In terms of endorsements for Australian cricket captain, they don't come much stronger than Nathan Lyon's.
Now that ex-skipper Steve Smith's leadership ban for the ball-tampering scandal is up, debate has heated up as to whether he should be given his role back as Aussie captain.
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While some believe Smith should be handed the captaincy again very soon, Shane Warne was one who recently hosed down those suggestions, saying he'd rather Smith just focus on batting.
“I’m sure he could captain Australia again but if I was a selector I wouldn’t,” Warne told the Sky Sports Cricket Podcast.
“I just want Smith to bat, I don’t want him to worry about the other stuff. I just want him to bat and bat and bat. He is a leader on the field anyway and I don’t think he needs to captain.
Most supporters of Smith point to current captain Tim Paine's age as a reason why Australia needs to think about making a change.
However, Lyon has now had his say, insisting the 35-year-old current skipper "is growing each and every day" and "getting better as captain".
"Tim Paine has been absolutely incredible for the Australian cricket team," Lyon told reporters in a video conference on Tuesday.
"The way he's gone out and led this team, it's been unbelievable to be honest ... I truly believe that he's growing each and every day, he seems to be getting better as captain."
Paine was handed the job in 2018 after Smith was banned for 12 months for his part in the ball-tampering scandal in South Africa.
Lyon says the leadership that Paine has shown in one of the most turbulent periods is awe-inspiring and expects the wicketkeeper to continue in the role for the foreseeable future.
"If you looked around that change-room at that time, I think Tim Paine really got up in my eyes, really stood up and could take that challenge on," he added.
"He took the captaincy on in the hardest time in Australian cricket and he's done an amazing job."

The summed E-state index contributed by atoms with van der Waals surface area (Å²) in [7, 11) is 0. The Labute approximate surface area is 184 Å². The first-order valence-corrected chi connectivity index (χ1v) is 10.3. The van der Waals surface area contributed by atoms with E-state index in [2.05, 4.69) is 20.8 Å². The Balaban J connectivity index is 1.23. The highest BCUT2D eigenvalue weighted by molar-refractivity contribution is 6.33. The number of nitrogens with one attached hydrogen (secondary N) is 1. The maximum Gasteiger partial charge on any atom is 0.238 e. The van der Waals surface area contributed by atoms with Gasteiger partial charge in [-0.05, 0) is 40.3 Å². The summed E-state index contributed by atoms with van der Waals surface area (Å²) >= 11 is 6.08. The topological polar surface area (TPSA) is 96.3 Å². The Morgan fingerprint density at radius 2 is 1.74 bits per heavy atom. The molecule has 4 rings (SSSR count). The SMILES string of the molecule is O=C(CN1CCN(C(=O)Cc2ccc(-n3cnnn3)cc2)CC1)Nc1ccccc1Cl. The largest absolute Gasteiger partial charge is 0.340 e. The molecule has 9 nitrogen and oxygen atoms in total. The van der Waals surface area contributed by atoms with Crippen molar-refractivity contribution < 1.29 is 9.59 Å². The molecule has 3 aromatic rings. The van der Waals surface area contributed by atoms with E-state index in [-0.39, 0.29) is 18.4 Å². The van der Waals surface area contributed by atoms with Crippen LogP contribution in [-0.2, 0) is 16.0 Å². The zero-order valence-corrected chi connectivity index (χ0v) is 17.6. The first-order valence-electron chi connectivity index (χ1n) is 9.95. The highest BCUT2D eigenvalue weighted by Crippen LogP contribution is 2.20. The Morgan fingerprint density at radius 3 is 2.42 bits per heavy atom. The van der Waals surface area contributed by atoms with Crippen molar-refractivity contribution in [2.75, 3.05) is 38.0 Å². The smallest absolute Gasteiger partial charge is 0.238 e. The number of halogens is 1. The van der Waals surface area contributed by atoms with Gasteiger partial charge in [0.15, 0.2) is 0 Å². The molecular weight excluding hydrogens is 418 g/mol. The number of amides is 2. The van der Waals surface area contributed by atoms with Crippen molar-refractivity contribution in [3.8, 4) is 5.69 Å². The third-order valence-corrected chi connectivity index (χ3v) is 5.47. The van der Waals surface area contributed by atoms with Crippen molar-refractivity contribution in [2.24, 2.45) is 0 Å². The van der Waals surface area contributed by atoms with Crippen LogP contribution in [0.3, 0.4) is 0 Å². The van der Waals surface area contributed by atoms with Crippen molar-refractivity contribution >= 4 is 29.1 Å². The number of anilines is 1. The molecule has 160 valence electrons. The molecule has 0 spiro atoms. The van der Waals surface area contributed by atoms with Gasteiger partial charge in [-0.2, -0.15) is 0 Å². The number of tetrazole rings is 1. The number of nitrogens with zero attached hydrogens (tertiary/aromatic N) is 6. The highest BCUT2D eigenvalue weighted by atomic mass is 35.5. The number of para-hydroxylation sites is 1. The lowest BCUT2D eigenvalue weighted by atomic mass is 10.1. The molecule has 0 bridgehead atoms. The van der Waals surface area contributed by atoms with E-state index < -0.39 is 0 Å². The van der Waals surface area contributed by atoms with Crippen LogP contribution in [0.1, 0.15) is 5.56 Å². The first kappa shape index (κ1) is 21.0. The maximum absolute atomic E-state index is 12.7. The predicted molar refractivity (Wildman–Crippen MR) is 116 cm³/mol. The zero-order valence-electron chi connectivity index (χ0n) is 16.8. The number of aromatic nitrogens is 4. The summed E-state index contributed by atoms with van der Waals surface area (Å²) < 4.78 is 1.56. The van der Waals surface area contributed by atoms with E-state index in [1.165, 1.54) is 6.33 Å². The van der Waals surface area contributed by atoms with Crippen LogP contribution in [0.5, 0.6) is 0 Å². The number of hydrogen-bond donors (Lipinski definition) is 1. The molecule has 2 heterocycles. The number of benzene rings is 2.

With Australia postponing their tour of Bangladesh in June in the wake of the COVID-19 pandemic, Lyon is looking forward to India's return later this year, even if the matches have to be played behind closed doors.
"I'm excited about the prospect of India coming out to Australia, it's up there with the biggest series alongside the Ashes," he said.
"Playing in front of crowds or no crowds is out of our control, we've got to follow the advice of all the amazing medical people around the world."
It seems unlikely 30-year-old Smith will take over a full-time captaincy role again for Australia, at least in the short-term future.
The superstar batsman has been repeatedly pressed on leadership for the past year, but both he and coach Justin Langer also continue to back Paine and Aaron Finch to stay in their captaincy roles with the national teams.
Paine has helped rebuild the Test team to No.3 in the world, and at age 35 seems intent to play on until at least midway through the next year.
Finch took Australia to the semi-finals of last year's one-day World Cup, and together with Paine combined for an unbeaten home summer across all formats.
When one of the pair do retire, it will likely become a decision between Smith and quick Pat Cummins for who leads Australia next.
Indian Premier League postponed indefinitely
Smith was one of a host of Aussies set to play in the Indian Premier League this year, although the tournament has now been postponed indefinitely because of the coronavirus crisis.
The decision comes after India extended a lockdown on its 1.3 billion people until at least May 3 on Tuesday.
The eight-team Twenty20 competition league, which was originally scheduled to begin on March 29, was initially deferred until Wednesday before India announced a three-week lockdown last month.
IPL governing council chairman Brijesh Patel did not take calls or reply to a Reuters message to comment on the possible dates of the tournament.
One of the franchise officials Reuters reached said they were waiting to hear from the Board of Control for Cricket in India (BCCI), which met over a conference call on Tuesday.
BCCI president Sourav Ganguly had earlier acknowledged the difficulty in hosting the tournament amid lockdown and the travel restrictions forced by the global health crisis.
"At the present moment, we can't say anything," the former India captain told New India Express newspaper at the weekend.
"Airports are shut, people are stuck at home, offices are locked down, nobody can go anywhere. And it seems this is how it's going to be till the middle of May.
"Where will you get players from, where do players travel. It's just simple common sense that at the moment, nothing is in favour of any kind of sport anywhere in the world, forget IPL."